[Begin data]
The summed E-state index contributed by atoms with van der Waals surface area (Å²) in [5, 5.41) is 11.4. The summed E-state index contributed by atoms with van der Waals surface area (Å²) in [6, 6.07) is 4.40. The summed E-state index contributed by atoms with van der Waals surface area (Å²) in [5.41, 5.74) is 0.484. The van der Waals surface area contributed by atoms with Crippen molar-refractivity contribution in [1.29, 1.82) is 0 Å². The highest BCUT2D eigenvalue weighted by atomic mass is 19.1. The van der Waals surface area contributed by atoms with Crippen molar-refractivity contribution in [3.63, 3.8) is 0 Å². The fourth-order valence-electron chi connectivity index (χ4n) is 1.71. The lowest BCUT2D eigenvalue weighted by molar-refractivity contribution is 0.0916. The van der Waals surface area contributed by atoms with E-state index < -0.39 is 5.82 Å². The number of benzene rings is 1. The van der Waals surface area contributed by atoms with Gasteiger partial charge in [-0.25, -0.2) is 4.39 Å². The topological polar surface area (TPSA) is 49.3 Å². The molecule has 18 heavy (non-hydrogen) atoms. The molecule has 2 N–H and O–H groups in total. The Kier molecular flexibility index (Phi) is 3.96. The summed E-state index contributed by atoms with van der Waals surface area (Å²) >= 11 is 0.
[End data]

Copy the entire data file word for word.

The summed E-state index contributed by atoms with van der Waals surface area (Å²) in [5, 5.41) is 11.4. The summed E-state index contributed by atoms with van der Waals surface area (Å²) in [6, 6.07) is 4.40. The summed E-state index contributed by atoms with van der Waals surface area (Å²) in [5.41, 5.74) is 0.484. The van der Waals surface area contributed by atoms with Crippen molar-refractivity contribution in [1.29, 1.82) is 0 Å². The highest BCUT2D eigenvalue weighted by atomic mass is 19.1. The van der Waals surface area contributed by atoms with Crippen molar-refractivity contribution in [3.63, 3.8) is 0 Å². The fourth-order valence-electron chi connectivity index (χ4n) is 1.71. The lowest BCUT2D eigenvalue weighted by molar-refractivity contribution is 0.0916. The van der Waals surface area contributed by atoms with E-state index < -0.39 is 5.82 Å². The number of benzene rings is 1. The van der Waals surface area contributed by atoms with Gasteiger partial charge in [-0.25, -0.2) is 4.39 Å². The topological polar surface area (TPSA) is 49.3 Å². The molecule has 18 heavy (non-hydrogen) atoms. The molecule has 2 N–H and O–H groups in total. The Kier molecular flexibility index (Phi) is 3.96. The summed E-state index contributed by atoms with van der Waals surface area (Å²) >= 11 is 0.